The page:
LANSING, Mich. - Responding to a question certified by the Ninth Circuit U.S. Court of Appeals, the Michigan Supreme Court on July 6 unanimously concluded that a user of Pandora Media Inc.'s online streaming service did not constitute a "customer" because he did not "rent" or "borrow" the service under the state's Video Rental Privacy Act (VRPA) (In Re Certified Question from the U.S. Court of Appeals for the Ninth Circuit, Peter Deacon v. Pandora Media Inc., No. 151104, Mich. Sup.; 2016 Mich. LEXIS 1385).
SAN FRANCISCO - Volkswagen AG agreed on July 7 to pay an additional $86 million in civil penalties to the state of California to resolve allegations that the car manufacturer installed "defeat devices" in its 2.0- and 3.0-liter diesel vehicles to evade emissions, according to an unopposed motion to enter a partial consent decree filed in California federal court (In re: Volkswagen "Clean Diesel" Marketing, Sales Practices, and Products Liability Litigation, MDL 2672, Case No. 15-md-2672, People of the State of California v. Volkswagen AG, et al., No. 16-cv-3620, N.D. Calif.).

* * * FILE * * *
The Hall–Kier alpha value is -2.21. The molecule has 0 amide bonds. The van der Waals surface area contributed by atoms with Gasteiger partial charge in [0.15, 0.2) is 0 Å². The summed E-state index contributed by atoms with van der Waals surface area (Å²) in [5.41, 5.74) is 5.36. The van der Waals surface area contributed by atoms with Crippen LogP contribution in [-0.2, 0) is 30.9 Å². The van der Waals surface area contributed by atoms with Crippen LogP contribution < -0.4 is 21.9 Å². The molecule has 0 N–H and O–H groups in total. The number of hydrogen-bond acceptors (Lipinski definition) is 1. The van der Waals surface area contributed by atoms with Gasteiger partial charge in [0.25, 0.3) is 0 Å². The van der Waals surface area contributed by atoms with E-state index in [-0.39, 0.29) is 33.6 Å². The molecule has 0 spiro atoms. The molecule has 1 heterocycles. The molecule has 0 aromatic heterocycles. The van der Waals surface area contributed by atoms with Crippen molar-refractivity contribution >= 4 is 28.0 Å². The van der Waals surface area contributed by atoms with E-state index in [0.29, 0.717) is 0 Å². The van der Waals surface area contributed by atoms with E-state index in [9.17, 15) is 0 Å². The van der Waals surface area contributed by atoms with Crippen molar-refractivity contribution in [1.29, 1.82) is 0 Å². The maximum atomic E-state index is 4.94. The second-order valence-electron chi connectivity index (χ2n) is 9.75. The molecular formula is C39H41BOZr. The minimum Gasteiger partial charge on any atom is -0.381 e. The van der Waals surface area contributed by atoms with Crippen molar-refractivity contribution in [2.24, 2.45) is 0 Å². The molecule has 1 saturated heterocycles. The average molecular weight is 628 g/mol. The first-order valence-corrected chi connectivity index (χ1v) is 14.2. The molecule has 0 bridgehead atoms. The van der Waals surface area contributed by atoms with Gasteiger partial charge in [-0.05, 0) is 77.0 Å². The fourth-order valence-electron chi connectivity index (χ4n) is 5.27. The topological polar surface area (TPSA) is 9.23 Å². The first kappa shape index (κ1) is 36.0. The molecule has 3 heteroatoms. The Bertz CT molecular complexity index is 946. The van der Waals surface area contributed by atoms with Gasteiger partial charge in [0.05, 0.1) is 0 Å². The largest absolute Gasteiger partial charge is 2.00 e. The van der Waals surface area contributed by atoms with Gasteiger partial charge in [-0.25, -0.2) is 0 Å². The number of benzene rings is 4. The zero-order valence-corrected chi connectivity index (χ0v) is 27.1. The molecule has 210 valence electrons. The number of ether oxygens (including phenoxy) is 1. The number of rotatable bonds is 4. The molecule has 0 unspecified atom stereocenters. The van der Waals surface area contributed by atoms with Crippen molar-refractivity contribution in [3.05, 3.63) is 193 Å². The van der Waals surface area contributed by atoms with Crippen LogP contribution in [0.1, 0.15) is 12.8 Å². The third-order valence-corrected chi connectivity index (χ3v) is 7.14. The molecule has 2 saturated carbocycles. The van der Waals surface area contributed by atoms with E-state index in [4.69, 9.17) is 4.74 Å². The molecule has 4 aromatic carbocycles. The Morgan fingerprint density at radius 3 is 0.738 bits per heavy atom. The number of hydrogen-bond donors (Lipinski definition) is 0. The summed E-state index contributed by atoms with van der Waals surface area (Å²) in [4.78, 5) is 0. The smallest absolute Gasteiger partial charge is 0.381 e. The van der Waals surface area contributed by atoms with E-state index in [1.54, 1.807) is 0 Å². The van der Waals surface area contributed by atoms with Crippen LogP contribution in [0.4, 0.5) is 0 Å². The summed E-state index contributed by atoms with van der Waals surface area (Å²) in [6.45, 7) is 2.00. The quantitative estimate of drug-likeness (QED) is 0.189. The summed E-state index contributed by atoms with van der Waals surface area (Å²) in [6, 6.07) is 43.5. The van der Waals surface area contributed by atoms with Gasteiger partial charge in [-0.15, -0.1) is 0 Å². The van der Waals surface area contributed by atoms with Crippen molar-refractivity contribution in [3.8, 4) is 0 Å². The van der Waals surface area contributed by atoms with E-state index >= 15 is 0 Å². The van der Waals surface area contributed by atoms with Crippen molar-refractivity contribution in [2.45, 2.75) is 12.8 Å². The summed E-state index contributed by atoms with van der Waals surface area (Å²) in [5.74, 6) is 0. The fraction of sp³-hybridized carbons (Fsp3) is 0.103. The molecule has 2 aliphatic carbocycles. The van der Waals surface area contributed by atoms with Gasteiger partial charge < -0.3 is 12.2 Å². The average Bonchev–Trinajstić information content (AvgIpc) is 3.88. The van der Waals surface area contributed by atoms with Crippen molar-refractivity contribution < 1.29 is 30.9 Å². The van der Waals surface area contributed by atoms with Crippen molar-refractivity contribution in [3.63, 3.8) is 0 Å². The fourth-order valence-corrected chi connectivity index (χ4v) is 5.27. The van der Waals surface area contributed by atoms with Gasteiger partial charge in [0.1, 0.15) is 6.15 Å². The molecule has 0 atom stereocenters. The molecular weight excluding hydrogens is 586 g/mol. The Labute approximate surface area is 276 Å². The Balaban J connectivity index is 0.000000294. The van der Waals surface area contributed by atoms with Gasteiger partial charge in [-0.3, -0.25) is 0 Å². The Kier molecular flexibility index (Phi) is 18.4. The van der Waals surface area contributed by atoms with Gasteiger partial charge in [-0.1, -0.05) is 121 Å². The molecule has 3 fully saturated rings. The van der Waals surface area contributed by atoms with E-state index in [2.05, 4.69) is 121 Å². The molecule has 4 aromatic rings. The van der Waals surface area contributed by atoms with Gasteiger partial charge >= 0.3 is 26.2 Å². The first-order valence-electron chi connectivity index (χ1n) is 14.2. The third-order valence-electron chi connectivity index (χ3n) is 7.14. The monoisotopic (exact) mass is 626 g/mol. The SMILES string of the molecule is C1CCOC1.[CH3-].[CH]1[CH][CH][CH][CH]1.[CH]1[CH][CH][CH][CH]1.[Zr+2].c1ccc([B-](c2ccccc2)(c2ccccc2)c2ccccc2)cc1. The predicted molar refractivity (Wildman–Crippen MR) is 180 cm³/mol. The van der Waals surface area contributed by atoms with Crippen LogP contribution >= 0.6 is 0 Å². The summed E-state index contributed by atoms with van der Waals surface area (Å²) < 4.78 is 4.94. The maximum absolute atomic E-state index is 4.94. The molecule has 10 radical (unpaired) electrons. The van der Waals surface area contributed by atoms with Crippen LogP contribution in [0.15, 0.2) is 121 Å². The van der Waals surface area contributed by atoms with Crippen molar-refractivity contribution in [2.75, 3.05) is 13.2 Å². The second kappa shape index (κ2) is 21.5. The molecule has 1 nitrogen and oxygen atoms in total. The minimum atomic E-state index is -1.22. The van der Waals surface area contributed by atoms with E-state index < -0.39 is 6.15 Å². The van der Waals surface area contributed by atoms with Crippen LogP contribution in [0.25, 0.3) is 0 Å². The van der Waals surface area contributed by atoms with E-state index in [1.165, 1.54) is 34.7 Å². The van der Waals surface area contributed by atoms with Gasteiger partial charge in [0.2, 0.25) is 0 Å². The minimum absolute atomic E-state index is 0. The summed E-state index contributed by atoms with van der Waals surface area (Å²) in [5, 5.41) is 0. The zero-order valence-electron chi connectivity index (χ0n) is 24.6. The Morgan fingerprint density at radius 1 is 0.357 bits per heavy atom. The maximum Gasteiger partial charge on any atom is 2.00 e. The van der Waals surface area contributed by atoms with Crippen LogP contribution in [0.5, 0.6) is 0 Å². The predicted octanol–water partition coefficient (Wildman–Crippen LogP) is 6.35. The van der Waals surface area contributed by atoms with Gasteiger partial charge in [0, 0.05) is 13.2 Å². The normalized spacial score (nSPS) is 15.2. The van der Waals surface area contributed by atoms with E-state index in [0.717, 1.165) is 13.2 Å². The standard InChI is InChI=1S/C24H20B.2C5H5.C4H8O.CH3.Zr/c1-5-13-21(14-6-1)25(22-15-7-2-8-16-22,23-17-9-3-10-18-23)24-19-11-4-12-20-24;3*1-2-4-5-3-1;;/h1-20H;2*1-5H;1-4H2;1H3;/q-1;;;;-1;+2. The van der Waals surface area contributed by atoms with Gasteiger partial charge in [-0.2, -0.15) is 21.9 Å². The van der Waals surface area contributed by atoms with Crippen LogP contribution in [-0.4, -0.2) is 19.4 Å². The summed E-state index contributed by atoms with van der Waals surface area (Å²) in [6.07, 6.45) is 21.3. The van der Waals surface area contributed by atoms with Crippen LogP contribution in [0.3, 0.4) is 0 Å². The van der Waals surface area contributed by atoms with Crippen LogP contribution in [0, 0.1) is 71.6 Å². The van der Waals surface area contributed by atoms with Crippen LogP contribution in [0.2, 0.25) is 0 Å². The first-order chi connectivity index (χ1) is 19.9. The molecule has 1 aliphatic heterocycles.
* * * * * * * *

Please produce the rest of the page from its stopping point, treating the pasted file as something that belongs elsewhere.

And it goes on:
NEW ORLEANS - The Fifth Circuit U.S. Court of Appeals on July 7 affirmed a lower court's ruling in favor of a commercial property insurer in a breach of contract and bad faith dispute arising from Hurricane Ike damage to the insured's daycare center and warehouse (Steve Quibodeaux and the Kids Safari Inc., d/b/a Wee Care Childcare and Preschool v. Nautilus Insurance Co., No. 15-40567, 5th Cir.).
SACRAMENTO, Calif. - In an order entered July 5, a California federal judge certified a class for consumers whose homes have roofing tiles that were made by Dura-Loc Roofing Systems Limited that are allegedly defective because they are not UV resistant, finding that common evidence and proof can determine if the shingles are defective, if the shingles did not comply with the limited warranty and if Metals USA Inc., the successor to Dura-Loc, can be liable for damages (James Wilson, et al. v. Metals USA Inc., No. 12-CV-0568-KJM-CKD, E.D. Calif.).